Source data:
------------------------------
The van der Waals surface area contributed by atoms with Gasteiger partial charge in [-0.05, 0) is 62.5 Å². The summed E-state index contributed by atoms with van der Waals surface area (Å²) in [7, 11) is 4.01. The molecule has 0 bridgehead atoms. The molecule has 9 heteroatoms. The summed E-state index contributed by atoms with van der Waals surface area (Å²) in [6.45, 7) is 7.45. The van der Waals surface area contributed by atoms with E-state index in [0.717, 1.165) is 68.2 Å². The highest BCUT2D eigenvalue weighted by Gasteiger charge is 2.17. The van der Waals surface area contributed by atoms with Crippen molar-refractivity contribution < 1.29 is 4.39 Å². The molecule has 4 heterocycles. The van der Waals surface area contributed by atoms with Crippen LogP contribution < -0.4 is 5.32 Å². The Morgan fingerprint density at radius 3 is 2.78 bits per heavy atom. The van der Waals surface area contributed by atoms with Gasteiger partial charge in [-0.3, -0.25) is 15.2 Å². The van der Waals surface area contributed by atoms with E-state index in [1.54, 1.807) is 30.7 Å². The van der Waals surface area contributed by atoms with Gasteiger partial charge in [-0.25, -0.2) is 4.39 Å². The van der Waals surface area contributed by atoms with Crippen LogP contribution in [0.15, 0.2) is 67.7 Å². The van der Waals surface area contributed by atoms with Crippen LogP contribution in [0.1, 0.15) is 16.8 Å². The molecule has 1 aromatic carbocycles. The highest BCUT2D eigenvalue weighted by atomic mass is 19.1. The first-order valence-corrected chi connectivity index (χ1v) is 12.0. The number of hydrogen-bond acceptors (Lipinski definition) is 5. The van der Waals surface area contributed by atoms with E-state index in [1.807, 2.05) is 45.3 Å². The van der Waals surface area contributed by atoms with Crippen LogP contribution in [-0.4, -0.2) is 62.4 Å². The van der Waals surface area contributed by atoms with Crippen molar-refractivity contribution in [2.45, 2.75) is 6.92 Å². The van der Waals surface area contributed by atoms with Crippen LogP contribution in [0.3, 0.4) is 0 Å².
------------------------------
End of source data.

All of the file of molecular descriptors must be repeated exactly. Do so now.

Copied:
The van der Waals surface area contributed by atoms with Gasteiger partial charge in [-0.05, 0) is 62.5 Å². The summed E-state index contributed by atoms with van der Waals surface area (Å²) in [7, 11) is 4.01. The molecule has 0 bridgehead atoms. The molecule has 9 heteroatoms. The summed E-state index contributed by atoms with van der Waals surface area (Å²) in [6.45, 7) is 7.45. The van der Waals surface area contributed by atoms with E-state index in [0.717, 1.165) is 68.2 Å². The highest BCUT2D eigenvalue weighted by Gasteiger charge is 2.17. The van der Waals surface area contributed by atoms with Crippen molar-refractivity contribution < 1.29 is 4.39 Å². The molecule has 4 heterocycles. The van der Waals surface area contributed by atoms with Crippen LogP contribution < -0.4 is 5.32 Å². The Morgan fingerprint density at radius 3 is 2.78 bits per heavy atom. The van der Waals surface area contributed by atoms with Gasteiger partial charge in [-0.3, -0.25) is 15.2 Å². The van der Waals surface area contributed by atoms with E-state index in [1.54, 1.807) is 30.7 Å². The van der Waals surface area contributed by atoms with Gasteiger partial charge in [-0.25, -0.2) is 4.39 Å². The van der Waals surface area contributed by atoms with Crippen LogP contribution in [0.15, 0.2) is 67.7 Å². The van der Waals surface area contributed by atoms with Crippen LogP contribution in [0.1, 0.15) is 16.8 Å². The molecule has 1 aromatic carbocycles. The highest BCUT2D eigenvalue weighted by atomic mass is 19.1. The first-order valence-corrected chi connectivity index (χ1v) is 12.0. The number of hydrogen-bond acceptors (Lipinski definition) is 5. The van der Waals surface area contributed by atoms with E-state index in [1.807, 2.05) is 45.3 Å². The van der Waals surface area contributed by atoms with Crippen LogP contribution in [-0.4, -0.2) is 62.4 Å². The van der Waals surface area contributed by atoms with Crippen molar-refractivity contribution in [2.45, 2.75) is 6.92 Å². The van der Waals surface area contributed by atoms with Crippen LogP contribution in [0.3, 0.4) is 0 Å².